Connect with us

New Movie Articles

Watch these movies after you see ‘Ocean’s 8’

Published

on

Image: mashable composite/universal/paramount

“After months of building anticipation, Ocean’s 8finally hit theaters Friday. Yes, it featured the stunning, talented, female-led cast you’ve heard so much about. Glad you noticed.

But Ocean’s 8 is more than the token “female remake” it has been boiled down to. Like many audience members this past weekend, I showed up for the all-star actresses, but stayed for the crime, glamor, comedy, celeb cameos, and general badassery.  

So to get you through those days where you can’t make it to the theater for a rewatch, here are fourteen films that show off groups of ladies getting together to kick ass — literally or metaphorically. 

Crime

Chicago (2002)

Headed up by Catherine Zeta-Jones and Renee Zellweger, this jailhouse musical took home six Academy Awards, including Best Picture. It’s tough to make Richard Gere look like a third wheel, but somehow the murderesses of Cook County Jail pull it off.

Where to watch: HBO

Thelma & Louise (1991)

This road trip classic follows two women as they attempt to outrun their darks pasts by any means necessary. While neither Susan Sarandon nor Geena Davis won Best Actress for their performances, the leads’ double nomination cemented Thelma & Louise as a feminist classic.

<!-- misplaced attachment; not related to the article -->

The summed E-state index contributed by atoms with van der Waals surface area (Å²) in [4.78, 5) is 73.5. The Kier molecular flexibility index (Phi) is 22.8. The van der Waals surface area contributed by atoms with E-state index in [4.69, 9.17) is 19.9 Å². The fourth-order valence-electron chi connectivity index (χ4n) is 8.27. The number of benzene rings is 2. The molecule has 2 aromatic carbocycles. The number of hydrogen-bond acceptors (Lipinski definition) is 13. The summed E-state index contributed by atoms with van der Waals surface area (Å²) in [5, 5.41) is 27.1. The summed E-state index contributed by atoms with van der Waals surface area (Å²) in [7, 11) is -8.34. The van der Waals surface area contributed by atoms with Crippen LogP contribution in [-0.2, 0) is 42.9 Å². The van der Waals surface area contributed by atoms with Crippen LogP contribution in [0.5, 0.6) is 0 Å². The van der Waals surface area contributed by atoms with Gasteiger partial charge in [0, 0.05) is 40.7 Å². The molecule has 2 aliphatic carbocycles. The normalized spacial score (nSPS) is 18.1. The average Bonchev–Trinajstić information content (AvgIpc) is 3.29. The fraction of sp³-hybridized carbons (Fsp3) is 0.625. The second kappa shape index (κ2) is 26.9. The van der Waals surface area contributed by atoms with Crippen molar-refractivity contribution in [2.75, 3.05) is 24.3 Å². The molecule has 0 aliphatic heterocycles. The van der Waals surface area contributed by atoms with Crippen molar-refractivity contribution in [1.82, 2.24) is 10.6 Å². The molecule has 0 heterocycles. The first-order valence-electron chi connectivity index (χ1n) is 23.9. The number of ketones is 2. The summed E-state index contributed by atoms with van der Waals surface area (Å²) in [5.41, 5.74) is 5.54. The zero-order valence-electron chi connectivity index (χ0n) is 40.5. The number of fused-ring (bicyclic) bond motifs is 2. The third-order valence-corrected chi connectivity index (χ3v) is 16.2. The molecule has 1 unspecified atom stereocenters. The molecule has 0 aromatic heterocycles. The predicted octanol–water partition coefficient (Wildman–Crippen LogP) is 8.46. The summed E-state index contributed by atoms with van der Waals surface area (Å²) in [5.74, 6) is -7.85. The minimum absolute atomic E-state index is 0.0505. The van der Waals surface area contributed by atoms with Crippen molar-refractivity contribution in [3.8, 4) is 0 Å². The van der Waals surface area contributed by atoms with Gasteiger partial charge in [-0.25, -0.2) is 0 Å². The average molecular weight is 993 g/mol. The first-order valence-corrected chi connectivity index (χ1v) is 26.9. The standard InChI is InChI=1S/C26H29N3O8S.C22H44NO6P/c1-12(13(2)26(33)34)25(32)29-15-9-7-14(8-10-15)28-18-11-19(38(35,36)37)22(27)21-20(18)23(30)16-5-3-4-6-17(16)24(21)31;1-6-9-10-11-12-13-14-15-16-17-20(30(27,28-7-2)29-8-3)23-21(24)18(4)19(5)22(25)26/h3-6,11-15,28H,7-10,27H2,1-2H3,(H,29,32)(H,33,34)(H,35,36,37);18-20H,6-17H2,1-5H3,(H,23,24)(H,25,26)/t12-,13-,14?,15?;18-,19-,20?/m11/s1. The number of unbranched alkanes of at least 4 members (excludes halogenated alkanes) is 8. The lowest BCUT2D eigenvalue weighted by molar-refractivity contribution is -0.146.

Where to watch: Starz

Heathers (1988)

Plaid skirts, football players, and drain cleaner? Color me stoked. A dark high school comedy laced with visceral teen murders, this cult classic is the adolescent destruction fantasy you didn’t know you needed. Starring Winona Ryder and the titular “Heathers.”

Where to watch: Netflix

Glamour

Mamma Mia! (2008)

Meryl Streep shines amongst a cast of notoriously fabulous character actors in this romantic comedy with a pop twist. The costumes, musical numbers, and female stars glisten in an ABBA-made universe. Stay tuned for the sequel hitting theaters July 20th.

Where to watch: Netflix

Beauty Shop (2005)

Nothing feels better than a comedy that celebrates inner and outer beauty equally. Queen Latifah and the rest of her salon crew (featuring Alicia Silverstone and Andie MacDowell among others) gave us one of the most styling girl-power movies to date in this Barbershop spin-off.

Where to watch: Vudu

First Wives Club (1996)

Goldie Hawn, Bette Midler, and Diane Keaton team up in this instant classic, reuniting as long lost friends and taking down the men who have wronged them – all while donning stunning coordinated power….”

Read more: https://mashable.com/2018/06/11/14-female-led-movies-oceans-8/

New Movie Articles

Robert Redford’s greatest screen roles ranked!

Published

on

As the actor and Oscar-winning director reveals his plans for retirement, we rank his 10 best performances in front of the camera

10. Brubaker (1980)